“I’m so stressed”; “I’m stressed out”—words spoken by people every day.
Stress is one of the most written-about areas in psychology. Just by listening and reading, one could easily conclude that stress is the cause for all that ails us. Feeling physically ill? Stress. Not sleeping? Stress. Having relationship problems? Stress. Forgetting things? Stress. Feeling depressed? Stress. Eating, drinking, drugging too much? Stress.
The literature is replete with assertions strengthening this hypothesis. Accordingly, stress can make you ill, weaken your immune system, make it hard to manage your emotions, damage your relationships, drive you to drink and smoke, foster addictions, age you more quickly, impair your memory, keep you awake at night, bring on anxiety and depression, and interfere with your sex life. It wouldn’t be too much to say that stress kills.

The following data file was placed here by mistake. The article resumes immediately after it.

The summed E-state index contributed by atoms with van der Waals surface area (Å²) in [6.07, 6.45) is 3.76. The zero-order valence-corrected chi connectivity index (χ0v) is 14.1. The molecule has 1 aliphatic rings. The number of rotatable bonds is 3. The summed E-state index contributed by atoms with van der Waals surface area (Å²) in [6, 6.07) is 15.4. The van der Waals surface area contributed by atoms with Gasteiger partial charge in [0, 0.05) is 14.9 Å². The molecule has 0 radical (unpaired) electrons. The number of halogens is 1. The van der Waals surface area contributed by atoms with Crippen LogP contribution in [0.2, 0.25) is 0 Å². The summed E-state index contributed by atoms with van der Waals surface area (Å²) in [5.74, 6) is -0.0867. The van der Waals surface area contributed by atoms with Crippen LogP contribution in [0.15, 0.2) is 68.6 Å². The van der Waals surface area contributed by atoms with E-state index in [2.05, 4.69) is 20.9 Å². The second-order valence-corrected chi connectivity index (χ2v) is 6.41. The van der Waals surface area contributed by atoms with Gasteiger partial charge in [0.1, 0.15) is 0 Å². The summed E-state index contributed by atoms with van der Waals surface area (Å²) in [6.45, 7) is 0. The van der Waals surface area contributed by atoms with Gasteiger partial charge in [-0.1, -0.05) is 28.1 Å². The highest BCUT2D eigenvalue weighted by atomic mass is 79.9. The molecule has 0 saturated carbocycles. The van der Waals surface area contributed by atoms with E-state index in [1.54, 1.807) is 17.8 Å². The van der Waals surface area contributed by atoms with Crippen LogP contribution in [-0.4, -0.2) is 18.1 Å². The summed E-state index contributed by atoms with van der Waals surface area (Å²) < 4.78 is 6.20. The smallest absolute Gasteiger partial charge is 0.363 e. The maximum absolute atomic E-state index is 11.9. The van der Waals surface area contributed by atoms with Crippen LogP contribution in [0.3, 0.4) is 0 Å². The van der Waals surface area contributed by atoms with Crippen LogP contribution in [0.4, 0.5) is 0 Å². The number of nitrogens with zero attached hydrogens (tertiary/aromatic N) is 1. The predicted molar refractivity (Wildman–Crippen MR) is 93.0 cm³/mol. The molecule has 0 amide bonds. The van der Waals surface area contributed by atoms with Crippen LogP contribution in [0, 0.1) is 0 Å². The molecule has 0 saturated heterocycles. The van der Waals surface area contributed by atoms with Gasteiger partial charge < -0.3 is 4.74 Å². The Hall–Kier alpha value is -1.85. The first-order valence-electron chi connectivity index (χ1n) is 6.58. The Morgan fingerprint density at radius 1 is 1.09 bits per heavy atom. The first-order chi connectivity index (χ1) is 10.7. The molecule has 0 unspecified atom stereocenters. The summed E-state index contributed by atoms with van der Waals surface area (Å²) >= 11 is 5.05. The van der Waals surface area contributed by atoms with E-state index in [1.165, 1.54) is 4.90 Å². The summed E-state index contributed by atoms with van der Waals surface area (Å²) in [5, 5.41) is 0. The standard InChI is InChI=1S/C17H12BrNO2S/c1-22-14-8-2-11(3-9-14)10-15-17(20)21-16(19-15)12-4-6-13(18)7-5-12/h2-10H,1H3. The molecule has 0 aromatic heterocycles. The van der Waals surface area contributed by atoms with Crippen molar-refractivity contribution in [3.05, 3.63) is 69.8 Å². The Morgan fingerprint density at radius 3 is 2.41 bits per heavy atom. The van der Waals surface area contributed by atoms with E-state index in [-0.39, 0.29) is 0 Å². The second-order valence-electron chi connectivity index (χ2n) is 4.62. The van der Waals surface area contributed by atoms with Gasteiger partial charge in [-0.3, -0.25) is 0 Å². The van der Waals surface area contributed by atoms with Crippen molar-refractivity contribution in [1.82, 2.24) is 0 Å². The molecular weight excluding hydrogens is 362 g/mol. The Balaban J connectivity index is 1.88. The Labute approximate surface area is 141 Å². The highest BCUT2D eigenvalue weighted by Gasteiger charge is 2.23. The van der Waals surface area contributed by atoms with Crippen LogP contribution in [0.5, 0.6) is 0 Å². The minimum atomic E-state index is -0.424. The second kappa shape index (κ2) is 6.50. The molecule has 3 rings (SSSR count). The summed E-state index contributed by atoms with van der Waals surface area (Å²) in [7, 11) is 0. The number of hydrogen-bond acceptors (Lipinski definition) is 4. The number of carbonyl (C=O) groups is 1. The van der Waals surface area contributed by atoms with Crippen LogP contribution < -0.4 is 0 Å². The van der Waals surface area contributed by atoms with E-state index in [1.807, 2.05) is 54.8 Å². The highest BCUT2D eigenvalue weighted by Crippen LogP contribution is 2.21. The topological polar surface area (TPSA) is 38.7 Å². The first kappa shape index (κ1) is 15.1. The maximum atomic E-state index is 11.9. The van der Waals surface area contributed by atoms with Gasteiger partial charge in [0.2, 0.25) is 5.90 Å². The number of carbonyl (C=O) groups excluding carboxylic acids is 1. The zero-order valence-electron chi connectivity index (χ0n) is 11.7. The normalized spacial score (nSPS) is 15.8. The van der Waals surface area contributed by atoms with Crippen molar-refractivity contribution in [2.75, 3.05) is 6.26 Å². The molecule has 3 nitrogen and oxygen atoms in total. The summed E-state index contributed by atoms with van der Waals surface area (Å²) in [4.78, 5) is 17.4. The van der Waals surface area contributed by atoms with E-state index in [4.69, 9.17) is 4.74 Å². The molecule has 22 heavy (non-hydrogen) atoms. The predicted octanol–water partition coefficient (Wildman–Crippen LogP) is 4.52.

It’s like that old adage, “If all you have is a hammer, everything looks like a nail.” Well, if the notion of “stress” dominates our diagnosis and understanding of everything that ails us, we shouldn’t be surprised to find indicators of stress everywhere we look. All we need now is the “cure” for stress and we’d all feel a lot happier.